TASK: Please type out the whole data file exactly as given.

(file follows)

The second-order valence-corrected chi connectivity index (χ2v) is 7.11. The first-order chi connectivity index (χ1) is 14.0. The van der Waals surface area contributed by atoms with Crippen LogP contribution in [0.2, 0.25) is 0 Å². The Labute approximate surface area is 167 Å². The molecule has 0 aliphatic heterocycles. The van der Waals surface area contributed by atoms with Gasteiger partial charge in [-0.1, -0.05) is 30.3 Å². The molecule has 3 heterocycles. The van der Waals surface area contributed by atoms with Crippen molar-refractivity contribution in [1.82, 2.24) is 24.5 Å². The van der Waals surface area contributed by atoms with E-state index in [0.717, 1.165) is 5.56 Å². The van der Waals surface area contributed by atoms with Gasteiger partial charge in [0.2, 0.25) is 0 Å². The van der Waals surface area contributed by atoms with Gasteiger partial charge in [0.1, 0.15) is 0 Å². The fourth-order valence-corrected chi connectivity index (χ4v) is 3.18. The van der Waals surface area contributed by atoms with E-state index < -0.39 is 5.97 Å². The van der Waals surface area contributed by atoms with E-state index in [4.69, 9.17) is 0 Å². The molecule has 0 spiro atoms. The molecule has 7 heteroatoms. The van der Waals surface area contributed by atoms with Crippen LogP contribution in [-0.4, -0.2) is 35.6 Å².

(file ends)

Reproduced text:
The second-order valence-corrected chi connectivity index (χ2v) is 7.11. The first-order chi connectivity index (χ1) is 14.0. The van der Waals surface area contributed by atoms with Crippen LogP contribution in [0.2, 0.25) is 0 Å². The Labute approximate surface area is 167 Å². The molecule has 0 aliphatic heterocycles. The van der Waals surface area contributed by atoms with Gasteiger partial charge in [-0.1, -0.05) is 30.3 Å². The molecule has 3 heterocycles. The van der Waals surface area contributed by atoms with Crippen molar-refractivity contribution in [1.82, 2.24) is 24.5 Å². The van der Waals surface area contributed by atoms with E-state index in [0.717, 1.165) is 5.56 Å². The van der Waals surface area contributed by atoms with Gasteiger partial charge in [0.2, 0.25) is 0 Å². The van der Waals surface area contributed by atoms with Gasteiger partial charge in [0.1, 0.15) is 0 Å². The fourth-order valence-corrected chi connectivity index (χ4v) is 3.18. The van der Waals surface area contributed by atoms with E-state index < -0.39 is 5.97 Å². The van der Waals surface area contributed by atoms with E-state index in [4.69, 9.17) is 0 Å². The molecule has 0 spiro atoms. The molecule has 7 heteroatoms. The van der Waals surface area contributed by atoms with Crippen LogP contribution in [-0.4, -0.2) is 35.6 Å².